The buzz is building in Vancouver and Whistler with less than a fortnight to go before the Olympic Winter Games 2010. Ever since we arrived, I have been wondering how the visitors from the UK will see my new home city. Will they be disappointed? Will they think the friendliness too phoney? Here’s the 10 things I think you ought to know before you board the plane…
1 It’s ugly. OK, not Downtown, which is full of achingly beautiful soaring skyscrapers and historical buildings, or the sweeping majesty of Canada Place, built to reflect the sails of the thousands of ships that sailed into port here. But outside the beating heart of Downtown, you’ll find roads lined with urban sprawl, strip malls, big boxy shops and warehouses. The key is to lift your eyes, now and then, and glimpse the mountains that line the horizon wherever you go.
2 People really are that nice. You may think this is some sort of effort laid on for the Olympics, but you have to remember these people are Canadians. If they see you looking lost or worried, they’ll ask you if you need help. Total strangers are happy to help you with the complexities of travel on the SkyTrain. Let them – this isn’t the Tube.
3 It’s really this clean all the time. I’m sure there are people who’ve been asked to tidy up especially for the Olympics, but it won’t need a concerted effort to make the place look smart, because generally speaking the city is a clean place. People put their trash in the garbage, to use the local terminology. And if you put your hand on a piece on gum on the SkyTrain, I’ll bet one of the visitors put it there.
4 No matter what you might have heard, pot is still illegal in British Columbia. You won’t find it being handed out for free on the streets. Smoke it in public, or try to buy or sell it and you WILL be arrested. OK, you MIGHT be arrested… if the officer doesn’t have anything better to do.
5 You can only buy alcohol in a Liquor Store. It can be annoying, if you’re doing your weekly food shopping and then have to go to an entirely different shop to buy a bottle of wine and some beer, but make the effort. BC wines are worth trying, and the Granville Island beers are terrific. Just don’t try drinking any of them in a public place. The cop that can’t be bothered to arrest you for smoking pot might suddenly get all conscientious and arrest you for public drinking instead. Then bust you for the pot you have in your pocket.
6 The Outdoors is more important than the Indoors. Sure, people like their houses to be nice, and they spend plenty of time and money in The Home Depot (the world’s largest Home Improvement Retailer) but they call it “Super, Natural British Columbia” for a reason. That might explain the ugliness in point 1, because everyone’s too busy skiing, cycling, walking the miles of trails and watching the wildlife to worry about town planning and the state of their front yard.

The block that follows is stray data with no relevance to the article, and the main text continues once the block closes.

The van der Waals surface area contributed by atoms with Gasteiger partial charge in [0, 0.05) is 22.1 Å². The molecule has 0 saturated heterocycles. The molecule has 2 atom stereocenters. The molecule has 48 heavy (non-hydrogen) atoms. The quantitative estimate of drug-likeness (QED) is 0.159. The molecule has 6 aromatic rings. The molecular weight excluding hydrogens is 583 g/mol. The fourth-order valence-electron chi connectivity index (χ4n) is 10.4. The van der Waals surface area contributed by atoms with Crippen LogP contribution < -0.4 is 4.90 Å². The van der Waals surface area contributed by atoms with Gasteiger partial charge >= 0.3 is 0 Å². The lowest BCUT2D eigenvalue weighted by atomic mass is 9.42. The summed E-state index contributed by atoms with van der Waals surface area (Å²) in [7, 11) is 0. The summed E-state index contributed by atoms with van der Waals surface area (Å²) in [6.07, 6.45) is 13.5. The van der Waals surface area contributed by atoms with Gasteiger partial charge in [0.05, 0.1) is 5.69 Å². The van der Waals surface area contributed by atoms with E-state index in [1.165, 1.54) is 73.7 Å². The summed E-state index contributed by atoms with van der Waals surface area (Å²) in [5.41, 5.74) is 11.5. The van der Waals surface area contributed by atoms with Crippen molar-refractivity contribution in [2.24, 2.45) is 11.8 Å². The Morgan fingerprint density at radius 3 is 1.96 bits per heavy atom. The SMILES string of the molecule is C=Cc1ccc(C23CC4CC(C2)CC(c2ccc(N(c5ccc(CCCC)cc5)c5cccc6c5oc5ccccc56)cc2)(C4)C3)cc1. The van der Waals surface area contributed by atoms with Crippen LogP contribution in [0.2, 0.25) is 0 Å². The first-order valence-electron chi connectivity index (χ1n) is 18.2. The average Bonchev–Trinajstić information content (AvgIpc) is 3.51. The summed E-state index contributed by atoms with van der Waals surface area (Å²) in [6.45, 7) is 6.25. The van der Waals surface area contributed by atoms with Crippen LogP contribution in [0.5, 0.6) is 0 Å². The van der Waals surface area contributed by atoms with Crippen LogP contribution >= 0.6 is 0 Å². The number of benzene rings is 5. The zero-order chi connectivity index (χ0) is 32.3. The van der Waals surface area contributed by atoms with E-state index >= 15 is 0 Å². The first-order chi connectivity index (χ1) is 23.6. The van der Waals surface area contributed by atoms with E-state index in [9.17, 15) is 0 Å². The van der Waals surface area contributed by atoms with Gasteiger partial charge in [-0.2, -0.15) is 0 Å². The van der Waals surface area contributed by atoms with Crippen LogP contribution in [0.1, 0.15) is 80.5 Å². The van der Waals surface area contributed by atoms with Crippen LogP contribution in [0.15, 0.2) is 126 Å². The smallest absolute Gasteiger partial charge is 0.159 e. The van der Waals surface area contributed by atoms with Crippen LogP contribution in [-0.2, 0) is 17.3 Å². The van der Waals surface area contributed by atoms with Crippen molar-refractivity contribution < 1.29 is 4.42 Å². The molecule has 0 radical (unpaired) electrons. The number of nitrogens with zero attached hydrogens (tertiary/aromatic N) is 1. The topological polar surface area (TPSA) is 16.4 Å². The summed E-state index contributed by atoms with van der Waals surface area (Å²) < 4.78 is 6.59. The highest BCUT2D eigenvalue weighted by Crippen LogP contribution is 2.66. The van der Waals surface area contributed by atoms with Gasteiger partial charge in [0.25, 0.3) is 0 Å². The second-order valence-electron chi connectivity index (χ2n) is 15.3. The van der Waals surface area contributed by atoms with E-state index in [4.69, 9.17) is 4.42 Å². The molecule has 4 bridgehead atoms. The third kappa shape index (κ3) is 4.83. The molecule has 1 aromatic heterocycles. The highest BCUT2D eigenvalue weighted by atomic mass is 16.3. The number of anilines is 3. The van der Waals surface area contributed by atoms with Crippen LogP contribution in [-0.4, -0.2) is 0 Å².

7 People like being Canadian – if you’re here for the Olympics, you may be impressed by the support for Team Canada, but the odds are those flags are up all year round. All those special clothes in red and white, with Canada on the front? We all had them already. Even our deckchairs have maple leaves on them. If it stands still long enough, someone will put a maple leaf on it. It’s not a “We’re better than you” kind of thing, everyone’s just so happy to be Canadian, they want the world to know.
8 When we say “multicultural society” we really mean it. Canadians come in all skin tones, sizes and accents, so don’t make assumptions based on the way someone talks. You’ll know they’re Canadian – there’ll be a maple leaf on something they’re wearing if you look hard enough. It’s best not to bring your assumptions at all – that beardie weirdie guy strolling along the pavement towards you wearing scruffy jeans, sneakers and a hoodie may not be homeless; he could be a businessman, a father, or a college graduate. Casual is the ONLY way to dress over here. So, dress how you like and no one will complain (this guarantee does not cover your spouse or children).
9 Food. This may be North America, but don’t believe that you are condemned to a choice between a famous burger chain or a famous fried chicken franchise. If you understood point 8 about the multicultural society, then you’ll understand there’s a whole world of food to choose from, usually on the same street. It’s all great, all fresh, usually reasonably priced, and the restaurant staff are just thrilled to meet you.
10 There’s no snow. OK, this may not be a huge surprise, since I hear the news has mentioned it a couple of times. But really, Vancouver is not an icy wasteland populated by lumberjacks and Mounties. We’ve got a temperate climate not unlike that of the UK, with a stunning range of cultural pioneers, pushing the boundaries of art, theatre, film and music for more than one hundred years. So you are more likely to get rained on than snowed in. Do what the Vancouverites do; wear a light fleece and a tee shirt, put up with the damp and never carry an umbrella.
And the one thing you should be expecting – it’s a spectacular, beautiful city. Try this link for a great piece of music and a taste of what’s to come. http://www.youtube.com/watch?v=_xMz2SnSWS4